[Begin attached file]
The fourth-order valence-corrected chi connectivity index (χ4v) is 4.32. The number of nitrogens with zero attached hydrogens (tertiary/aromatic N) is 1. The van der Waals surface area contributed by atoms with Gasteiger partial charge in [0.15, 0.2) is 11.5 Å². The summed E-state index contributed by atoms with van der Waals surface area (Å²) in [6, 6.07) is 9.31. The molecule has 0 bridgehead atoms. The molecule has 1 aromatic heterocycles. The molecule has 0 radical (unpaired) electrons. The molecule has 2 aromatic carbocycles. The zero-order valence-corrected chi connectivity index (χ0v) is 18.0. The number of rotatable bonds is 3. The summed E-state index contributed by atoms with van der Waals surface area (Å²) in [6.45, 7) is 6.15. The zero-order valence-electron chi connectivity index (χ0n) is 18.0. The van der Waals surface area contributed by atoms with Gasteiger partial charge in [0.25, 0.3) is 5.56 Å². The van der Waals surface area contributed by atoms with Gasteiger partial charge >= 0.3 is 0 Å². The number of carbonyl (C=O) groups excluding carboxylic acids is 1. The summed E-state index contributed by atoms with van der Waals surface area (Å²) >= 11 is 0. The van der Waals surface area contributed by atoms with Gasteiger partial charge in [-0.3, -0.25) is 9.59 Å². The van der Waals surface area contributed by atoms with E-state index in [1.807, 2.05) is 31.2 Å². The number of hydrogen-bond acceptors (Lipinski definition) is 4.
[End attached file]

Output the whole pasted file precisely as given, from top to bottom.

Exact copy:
The fourth-order valence-corrected chi connectivity index (χ4v) is 4.32. The number of nitrogens with zero attached hydrogens (tertiary/aromatic N) is 1. The van der Waals surface area contributed by atoms with Gasteiger partial charge in [0.15, 0.2) is 11.5 Å². The summed E-state index contributed by atoms with van der Waals surface area (Å²) in [6, 6.07) is 9.31. The molecule has 0 bridgehead atoms. The molecule has 1 aromatic heterocycles. The molecule has 0 radical (unpaired) electrons. The molecule has 2 aromatic carbocycles. The zero-order valence-corrected chi connectivity index (χ0v) is 18.0. The number of rotatable bonds is 3. The summed E-state index contributed by atoms with van der Waals surface area (Å²) in [6.45, 7) is 6.15. The zero-order valence-electron chi connectivity index (χ0n) is 18.0. The van der Waals surface area contributed by atoms with Gasteiger partial charge in [0.25, 0.3) is 5.56 Å². The van der Waals surface area contributed by atoms with Gasteiger partial charge >= 0.3 is 0 Å². The number of carbonyl (C=O) groups excluding carboxylic acids is 1. The summed E-state index contributed by atoms with van der Waals surface area (Å²) >= 11 is 0. The van der Waals surface area contributed by atoms with Gasteiger partial charge in [-0.3, -0.25) is 9.59 Å². The van der Waals surface area contributed by atoms with E-state index in [1.807, 2.05) is 31.2 Å². The number of hydrogen-bond acceptors (Lipinski definition) is 4.